The calendar has begun again and with it, fresh hopes and dreams for the new year. Our resolutions for the year ahead reflect the future we envision for both ourselves and our community. The Community Foundation’s Youth Philanthropy Program rounded out in December but continues to inspire us on both of these fronts into the new year.
Now in its 8thseason, Youth Philanthropy gives back in a number of ways. During this year’s program, 32 high school seniors were introduced to the concept of philanthropy, immersed with a sense of responsibility for their community, and exposed to a wide variety of nonprofit organizations and their critical missions. Students were charged with reviewing 22 grant applications with a total ask of $19,262. Through thoughtful class discussions over the course of three periods, students chose 6 local nonprofits to award their allotted $5,000 in grant funding – courtesy of our generous Tin Cup Challengers.
This live exercise in philanthropy meant asking hard questions and THS seniors did just that. After taking time to review their grant packets, students reconvened to work through the requests and determine the impact, breadth, and depth of each ask. They assigned student-led facilitators to keep them to a tight timeline and capture their decisions as they discussed them. According to one student facilitator, it was “eye-opening to see how much need we have in our community and that we can have an impact.”
Students were honored to be charged with the responsibility and wherewithal to help their community by funding these projects. The many benefits of this program were reiterated repeatedly from participants who valued “getting to know organizations that help in [their] community,” learning more about “how decisions are made in groups,” “working with [their] peers,” and “being able to give money to organizations that [they] felt very strongly about – knowing that it will be put to great use in helping members of [our] community.”
During their last class period, students were encouraged to invite up to 5 nonprofit leaders whose grants they had questions about. Seniors really appreciated hearing these leaders’ passions and the problems they’re addressing first-hand. They recognized and were grateful “that there are hardworking, caring people in our community that stand up for what they believe in and are willing to help others in need.” While simultaneously raising awareness for our local nonprofit landscape, introducing nonprofit leaders also taught them “quite a lot about how nonprofits operate.” For participants, this program “put the troubles in our valley into perspective,” and they “loved being able to help make decisions that would positively impact the community.”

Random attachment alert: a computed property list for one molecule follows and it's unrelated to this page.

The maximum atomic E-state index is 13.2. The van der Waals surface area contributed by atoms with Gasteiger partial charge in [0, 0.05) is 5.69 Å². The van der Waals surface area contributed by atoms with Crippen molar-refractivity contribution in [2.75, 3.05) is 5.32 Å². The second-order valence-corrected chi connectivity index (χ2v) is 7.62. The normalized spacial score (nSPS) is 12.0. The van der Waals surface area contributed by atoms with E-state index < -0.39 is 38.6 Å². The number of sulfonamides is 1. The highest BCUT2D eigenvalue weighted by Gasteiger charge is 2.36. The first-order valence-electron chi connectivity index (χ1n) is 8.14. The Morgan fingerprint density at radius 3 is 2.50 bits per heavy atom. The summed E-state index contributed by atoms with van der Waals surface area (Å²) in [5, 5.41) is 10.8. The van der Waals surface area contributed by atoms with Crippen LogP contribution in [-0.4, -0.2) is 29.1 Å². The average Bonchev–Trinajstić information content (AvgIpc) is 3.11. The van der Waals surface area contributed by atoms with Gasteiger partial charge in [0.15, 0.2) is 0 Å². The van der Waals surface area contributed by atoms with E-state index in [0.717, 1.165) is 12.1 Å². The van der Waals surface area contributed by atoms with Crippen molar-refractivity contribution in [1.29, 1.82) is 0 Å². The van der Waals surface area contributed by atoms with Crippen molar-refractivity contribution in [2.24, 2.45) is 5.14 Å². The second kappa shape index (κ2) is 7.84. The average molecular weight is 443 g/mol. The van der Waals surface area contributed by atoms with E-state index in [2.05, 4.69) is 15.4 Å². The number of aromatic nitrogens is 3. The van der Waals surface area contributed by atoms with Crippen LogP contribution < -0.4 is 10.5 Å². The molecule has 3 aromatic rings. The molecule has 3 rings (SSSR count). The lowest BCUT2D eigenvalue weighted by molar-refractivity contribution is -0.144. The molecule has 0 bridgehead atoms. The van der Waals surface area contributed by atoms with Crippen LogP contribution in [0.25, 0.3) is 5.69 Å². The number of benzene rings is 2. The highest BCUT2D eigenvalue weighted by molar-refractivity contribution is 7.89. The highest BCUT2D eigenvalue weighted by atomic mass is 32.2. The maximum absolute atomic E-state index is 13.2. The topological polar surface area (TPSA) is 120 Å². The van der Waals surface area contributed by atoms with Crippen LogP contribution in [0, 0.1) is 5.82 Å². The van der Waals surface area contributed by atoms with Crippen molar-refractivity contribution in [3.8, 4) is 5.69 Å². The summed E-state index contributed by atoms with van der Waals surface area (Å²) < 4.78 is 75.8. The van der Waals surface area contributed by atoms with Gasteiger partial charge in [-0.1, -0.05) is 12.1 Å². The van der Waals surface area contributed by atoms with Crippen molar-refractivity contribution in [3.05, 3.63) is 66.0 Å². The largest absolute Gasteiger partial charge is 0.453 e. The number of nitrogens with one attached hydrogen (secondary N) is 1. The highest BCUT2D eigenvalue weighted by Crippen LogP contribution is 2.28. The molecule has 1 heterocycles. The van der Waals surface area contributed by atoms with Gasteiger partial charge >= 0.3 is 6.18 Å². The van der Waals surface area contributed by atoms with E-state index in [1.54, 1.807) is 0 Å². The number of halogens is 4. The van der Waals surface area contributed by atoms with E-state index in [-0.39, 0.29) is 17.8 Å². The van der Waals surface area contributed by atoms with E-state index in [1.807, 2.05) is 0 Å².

In December, students and nonprofits gathered to celebrate at the Youth Philanthropy Awards Party. Student representatives graciously handed out checks to the winning nonprofits. Everyone was struck by the power of this program, which will undoubtedly have lasting effects for its participants and give back to our community in a multitude of ways over time, as assured by participating seniors who “will definitely be more likely to donate resources to nonprofit causes in the future because [they] are more aware of the need and how donating is such a great way to lessen that need.”
Youth Philanthropy Grant Awards:
- Family Safety Network – $960 – Counseling for Clients in Need
- Immigrant Hope–Wyoming/Idaho – $960 – Dreamer Scholarship
- PAWS of Jackson Hole – $730 – Helping Community Cats
- Teton County Idaho Search and Rescue – $620 – Hasty Team Winter Equipment
- Teton Valley Community Animal Shelter – $730 – Animal Shelter Enrichment
- Valley of the Tetons Library – $1,000 – Permanent Makerspace Furniture
Additionally, students “learned that there are many organizations that help make our community great. Also, so many of them are in need, and although [Youth Philanthropy] could not fund all of them, there are many different ways to help organizations. Philanthropy does not just mean to give money, it is also to volunteer your time, effort, and skills to the community. [Seniors] are pleased to know that our community cares enough to start nonprofits in order to build a healthy environment.”
Our Challengers help chart the course for Teton Valley’s future. Their gracious annual contributions allow for this continuous investment in our youth. Through their commitment and resolve to enhance our community, they are leaving a legacy of generosity for the next generation – and that’s a resolution we can all stand behind.
Thank you for your support.
Happy New Year!
Maria Hernandez awards Lori McCune, of Immigrant Hope, a $960 Grant Award to cover application fees for two potential Dreamers.
Learn more about the specifics of each of these grant projects in more detail, follow us: